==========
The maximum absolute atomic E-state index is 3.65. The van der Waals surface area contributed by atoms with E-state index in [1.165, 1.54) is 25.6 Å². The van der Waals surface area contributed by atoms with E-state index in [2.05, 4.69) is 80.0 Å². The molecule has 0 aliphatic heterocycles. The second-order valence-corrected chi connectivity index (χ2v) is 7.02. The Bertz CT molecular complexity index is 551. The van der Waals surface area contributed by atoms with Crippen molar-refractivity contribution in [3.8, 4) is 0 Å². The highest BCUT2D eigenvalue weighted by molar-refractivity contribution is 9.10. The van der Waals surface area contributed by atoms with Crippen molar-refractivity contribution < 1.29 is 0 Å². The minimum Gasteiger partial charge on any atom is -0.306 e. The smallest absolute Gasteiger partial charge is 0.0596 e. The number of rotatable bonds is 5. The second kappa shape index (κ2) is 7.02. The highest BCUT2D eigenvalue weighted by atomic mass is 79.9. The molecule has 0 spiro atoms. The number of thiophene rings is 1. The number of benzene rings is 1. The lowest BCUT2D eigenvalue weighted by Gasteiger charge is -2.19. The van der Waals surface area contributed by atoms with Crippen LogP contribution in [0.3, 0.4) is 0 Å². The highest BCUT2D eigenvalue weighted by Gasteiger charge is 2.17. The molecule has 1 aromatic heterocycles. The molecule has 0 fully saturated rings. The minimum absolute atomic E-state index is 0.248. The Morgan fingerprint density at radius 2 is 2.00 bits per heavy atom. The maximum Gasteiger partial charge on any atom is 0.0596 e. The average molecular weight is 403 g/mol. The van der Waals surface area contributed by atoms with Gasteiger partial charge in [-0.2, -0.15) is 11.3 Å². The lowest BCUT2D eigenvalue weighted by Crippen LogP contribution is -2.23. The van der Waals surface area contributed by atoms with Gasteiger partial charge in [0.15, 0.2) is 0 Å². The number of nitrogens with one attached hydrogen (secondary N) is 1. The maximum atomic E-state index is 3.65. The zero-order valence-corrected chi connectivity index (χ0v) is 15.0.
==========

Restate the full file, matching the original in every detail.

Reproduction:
The maximum absolute atomic E-state index is 3.65. The van der Waals surface area contributed by atoms with E-state index in [1.165, 1.54) is 25.6 Å². The van der Waals surface area contributed by atoms with E-state index in [2.05, 4.69) is 80.0 Å². The molecule has 0 aliphatic heterocycles. The second-order valence-corrected chi connectivity index (χ2v) is 7.02. The Bertz CT molecular complexity index is 551. The van der Waals surface area contributed by atoms with Crippen molar-refractivity contribution in [3.8, 4) is 0 Å². The highest BCUT2D eigenvalue weighted by molar-refractivity contribution is 9.10. The van der Waals surface area contributed by atoms with Crippen molar-refractivity contribution < 1.29 is 0 Å². The minimum Gasteiger partial charge on any atom is -0.306 e. The smallest absolute Gasteiger partial charge is 0.0596 e. The number of rotatable bonds is 5. The second kappa shape index (κ2) is 7.02. The highest BCUT2D eigenvalue weighted by atomic mass is 79.9. The molecule has 0 spiro atoms. The number of thiophene rings is 1. The number of benzene rings is 1. The lowest BCUT2D eigenvalue weighted by Gasteiger charge is -2.19. The van der Waals surface area contributed by atoms with Crippen LogP contribution in [0.3, 0.4) is 0 Å². The highest BCUT2D eigenvalue weighted by Gasteiger charge is 2.17. The molecule has 1 aromatic heterocycles. The molecule has 0 fully saturated rings. The minimum absolute atomic E-state index is 0.248. The Morgan fingerprint density at radius 2 is 2.00 bits per heavy atom. The maximum Gasteiger partial charge on any atom is 0.0596 e. The average molecular weight is 403 g/mol. The van der Waals surface area contributed by atoms with Gasteiger partial charge in [-0.2, -0.15) is 11.3 Å². The lowest BCUT2D eigenvalue weighted by Crippen LogP contribution is -2.23. The van der Waals surface area contributed by atoms with Gasteiger partial charge in [0.15, 0.2) is 0 Å². The number of nitrogens with one attached hydrogen (secondary N) is 1. The maximum atomic E-state index is 3.65. The zero-order valence-corrected chi connectivity index (χ0v) is 15.0.